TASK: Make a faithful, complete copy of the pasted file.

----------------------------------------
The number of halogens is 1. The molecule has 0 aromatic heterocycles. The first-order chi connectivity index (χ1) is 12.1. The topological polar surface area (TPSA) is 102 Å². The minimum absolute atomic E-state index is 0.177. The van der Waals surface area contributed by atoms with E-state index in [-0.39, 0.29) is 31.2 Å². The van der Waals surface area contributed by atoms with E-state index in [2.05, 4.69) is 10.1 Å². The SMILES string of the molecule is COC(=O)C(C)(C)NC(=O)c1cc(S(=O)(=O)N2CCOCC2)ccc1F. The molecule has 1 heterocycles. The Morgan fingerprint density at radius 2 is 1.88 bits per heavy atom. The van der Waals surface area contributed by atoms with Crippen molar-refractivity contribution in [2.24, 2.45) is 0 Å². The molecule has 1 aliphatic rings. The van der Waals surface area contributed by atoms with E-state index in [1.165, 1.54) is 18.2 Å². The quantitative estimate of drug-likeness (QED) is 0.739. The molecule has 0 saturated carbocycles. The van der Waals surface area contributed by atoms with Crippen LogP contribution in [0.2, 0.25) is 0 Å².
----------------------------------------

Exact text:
The number of halogens is 1. The molecule has 0 aromatic heterocycles. The first-order chi connectivity index (χ1) is 12.1. The topological polar surface area (TPSA) is 102 Å². The minimum absolute atomic E-state index is 0.177. The van der Waals surface area contributed by atoms with E-state index in [-0.39, 0.29) is 31.2 Å². The van der Waals surface area contributed by atoms with E-state index in [2.05, 4.69) is 10.1 Å². The SMILES string of the molecule is COC(=O)C(C)(C)NC(=O)c1cc(S(=O)(=O)N2CCOCC2)ccc1F. The molecule has 1 heterocycles. The Morgan fingerprint density at radius 2 is 1.88 bits per heavy atom. The van der Waals surface area contributed by atoms with Crippen molar-refractivity contribution in [2.24, 2.45) is 0 Å². The molecule has 1 aliphatic rings. The van der Waals surface area contributed by atoms with E-state index in [1.165, 1.54) is 18.2 Å². The quantitative estimate of drug-likeness (QED) is 0.739. The molecule has 0 saturated carbocycles. The van der Waals surface area contributed by atoms with Crippen LogP contribution in [0.2, 0.25) is 0 Å².